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Lasagna Composting (a.k.a. Sheet Composting) is Super Easy!

building-soil-with-lasagna-gardening-gardeningUpon reading the title, you would probably start thinking about a compost pile that creates ready-made lasagna or produces lasagna ingredients. Well, you’re absolutely wrong with at least the former assumption. Lasagna composting or sheet composting is a horticultural method deriving its name from the process and style of layering your compost. It may sound appetizing but it’s basically a procedure that helps establish a new garden bed with the richest of soil, that’s where the assumption that it produces lasagna ingredients is partially true. Lasagna composting is an organic gardening method that helps save time.  Imagine all the benefits of composting with almost none of the work. Lasagna composting involves spreading all the materials directly on the garden in layers thin enough that they break down on their own with no watering or turning. How wonderful!

Some things to consider before attempting this type of composting:

  • This is an ideal early-fall technique, so you will have optimal soil by spring.
  • Lasagna composting takes six months or more, so it’s not a good strategy if you want to plant soon.
  • This style of composting isn’t exactly the most attractive way to compost. Most homesteaders won’t care, but if you’re homesteading on a suburban lot with a picky homeowner’s association, you may catch some grief.sheet composting

Creating a lasagna compost can certainly help save you some time versus traditional composting as it doesn’t require any digging, tilling or removing of sod. It may sound a bit sensational but it’s also quite effective. Organic composting in this manner will require you to just start and put on an initial layer of organics. Your organic materials can be in the form of newspapers or cardboard.  These should be placed on top of your new garden bed’s soil. And right after this, you may proceed by watering this specific area. Watering will help keep the layers in position, and to encourage proper decomposition (adding in some topsoil can also speed up the process).

Now, the next few layers ingredients can be taken from either your kitchen or garden wastes. These can be your old coffee grounds, tea leaves and tea bags, seedless weeds, days old manure from plant-eating animals, seaweed, pine needles, crushed eggshells, fruit or vegetable peels, fallen leaves, grass or any other yard trimmings, peat moss and more.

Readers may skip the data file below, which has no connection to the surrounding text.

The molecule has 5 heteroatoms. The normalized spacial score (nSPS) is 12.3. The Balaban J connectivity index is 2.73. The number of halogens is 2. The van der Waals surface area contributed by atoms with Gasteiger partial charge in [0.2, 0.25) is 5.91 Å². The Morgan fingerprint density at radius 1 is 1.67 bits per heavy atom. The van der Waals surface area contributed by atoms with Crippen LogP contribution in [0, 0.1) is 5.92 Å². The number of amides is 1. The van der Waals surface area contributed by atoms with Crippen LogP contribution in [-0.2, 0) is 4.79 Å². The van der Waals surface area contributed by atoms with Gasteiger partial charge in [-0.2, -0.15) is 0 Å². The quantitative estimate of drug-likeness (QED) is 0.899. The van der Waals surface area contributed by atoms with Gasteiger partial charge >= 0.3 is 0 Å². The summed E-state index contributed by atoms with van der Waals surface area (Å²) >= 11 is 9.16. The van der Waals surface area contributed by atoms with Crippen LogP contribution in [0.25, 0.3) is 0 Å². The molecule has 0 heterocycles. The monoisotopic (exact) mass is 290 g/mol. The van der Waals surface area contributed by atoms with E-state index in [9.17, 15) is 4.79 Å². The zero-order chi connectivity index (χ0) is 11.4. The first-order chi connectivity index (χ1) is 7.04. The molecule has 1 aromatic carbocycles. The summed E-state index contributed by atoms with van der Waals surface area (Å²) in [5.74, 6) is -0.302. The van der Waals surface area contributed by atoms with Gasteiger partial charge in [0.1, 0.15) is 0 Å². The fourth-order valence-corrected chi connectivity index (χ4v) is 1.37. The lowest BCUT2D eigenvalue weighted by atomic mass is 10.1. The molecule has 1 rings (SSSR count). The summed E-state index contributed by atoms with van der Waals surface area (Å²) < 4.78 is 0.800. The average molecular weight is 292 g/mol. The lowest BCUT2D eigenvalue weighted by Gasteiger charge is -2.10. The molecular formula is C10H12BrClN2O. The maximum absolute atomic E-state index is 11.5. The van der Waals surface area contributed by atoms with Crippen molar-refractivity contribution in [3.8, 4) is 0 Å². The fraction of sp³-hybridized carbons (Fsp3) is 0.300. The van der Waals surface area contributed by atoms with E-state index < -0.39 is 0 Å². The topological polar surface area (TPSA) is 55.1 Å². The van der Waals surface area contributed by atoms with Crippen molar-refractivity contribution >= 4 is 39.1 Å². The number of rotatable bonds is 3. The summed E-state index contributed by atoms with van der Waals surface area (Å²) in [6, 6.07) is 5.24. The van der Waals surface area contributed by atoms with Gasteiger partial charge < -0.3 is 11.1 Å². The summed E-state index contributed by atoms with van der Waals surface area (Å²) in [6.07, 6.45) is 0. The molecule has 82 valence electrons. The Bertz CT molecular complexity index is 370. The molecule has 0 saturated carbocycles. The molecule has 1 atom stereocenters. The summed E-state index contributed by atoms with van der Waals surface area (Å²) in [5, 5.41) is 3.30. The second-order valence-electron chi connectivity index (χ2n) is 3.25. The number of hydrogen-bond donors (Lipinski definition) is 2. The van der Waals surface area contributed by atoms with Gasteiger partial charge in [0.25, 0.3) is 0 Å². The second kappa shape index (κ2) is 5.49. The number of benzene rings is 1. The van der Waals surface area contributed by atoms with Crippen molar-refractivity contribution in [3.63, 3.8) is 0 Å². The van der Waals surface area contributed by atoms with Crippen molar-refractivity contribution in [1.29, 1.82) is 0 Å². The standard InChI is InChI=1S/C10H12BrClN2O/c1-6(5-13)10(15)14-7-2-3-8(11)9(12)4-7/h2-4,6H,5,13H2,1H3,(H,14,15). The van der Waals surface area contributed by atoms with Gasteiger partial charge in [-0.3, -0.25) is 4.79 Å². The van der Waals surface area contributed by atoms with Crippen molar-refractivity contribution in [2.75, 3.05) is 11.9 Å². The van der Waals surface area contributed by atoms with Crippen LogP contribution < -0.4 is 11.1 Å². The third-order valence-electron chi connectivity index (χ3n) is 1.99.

Keep in mind the importance if alternating your lasagna compost’s ‘layers’. It is essential that you alternate the layers of your lasagna plot. You should also be able to fill-in your brown and green materials in between sheets, as these will be your carbon and nitrogen-rich organics. Your ‘browns’ should include: newspaper strips, peat moss, pine needles, and/or fallen leaves. While your ‘greens’ should include grass clippings, vegetable peels, and/or anything that was once growing and hasn’t been processed.

sheet compostingYou can finish your bed by topping it off with at least four inches of topsoil or finished organic compost. Also add in some mulch on top of the bed as a finishing touch (cover the bed with at least 3 inches of mulch). As soon as you’re done creating your new bed, it will then be set for planting anything that you want within the next 6 months. When lasagna gardening, also note that the bed will still settle throughout time since the layers below will be breaking down.  Sheet composting has been used by traditional farmers for hundreds of years to restore fertility and manage organic materials. Now that you know how simple it is, go ahead and try lasagna composting for yourself!

 

2 comments on “Lasagna Composting (a.k.a. Sheet Composting) is Super Easy!

  • Bill Paul Thompson says:

    I am looking for a way to keep enough worms for fishing for my family of 6 adults. I need about 60 worms per day. How many worms do I need to purchase? How long do I need to wait after setting up bins before I start harvesting worms? I tired of buying many boxes worms per week just to have fun in my lake full large mouth bass and blue gills.

    Composting is just a by product that I can spread in my flower and shrub beds.

    Reply
  • Hello and thanks for the blog on sheet composting. I have recently moved to a new construction home and my back yard is a blank canvas. I removed all the tape from the moving boxes (which has minimal print on them) and saved all of the packing paper.
    Is it possible to add a certain type of worms to help with this composting process while adding their castings and tunneling through the soil? If so, what would that be and how many of those types or a combination of types should I apply per square foot of sheet composting. Would living under the cardboard keep them cool enough during the summer or warm enough during the winter? I’m in the Dallas/Ft. Worth area of Texas.
    I understand the worms stay cool by evaporative cooling. How do they stay warm? I understand the worms prefer 40-80 degree temps, what temperatures do their eggs prefer?
    Finally, is there anything, like ants, that like are a foe to worms?
    Your website has answered a lot of my questions and has got me thinking of more. Keep up the good work!
    In advance, I thank you for your time and response.

    Reply

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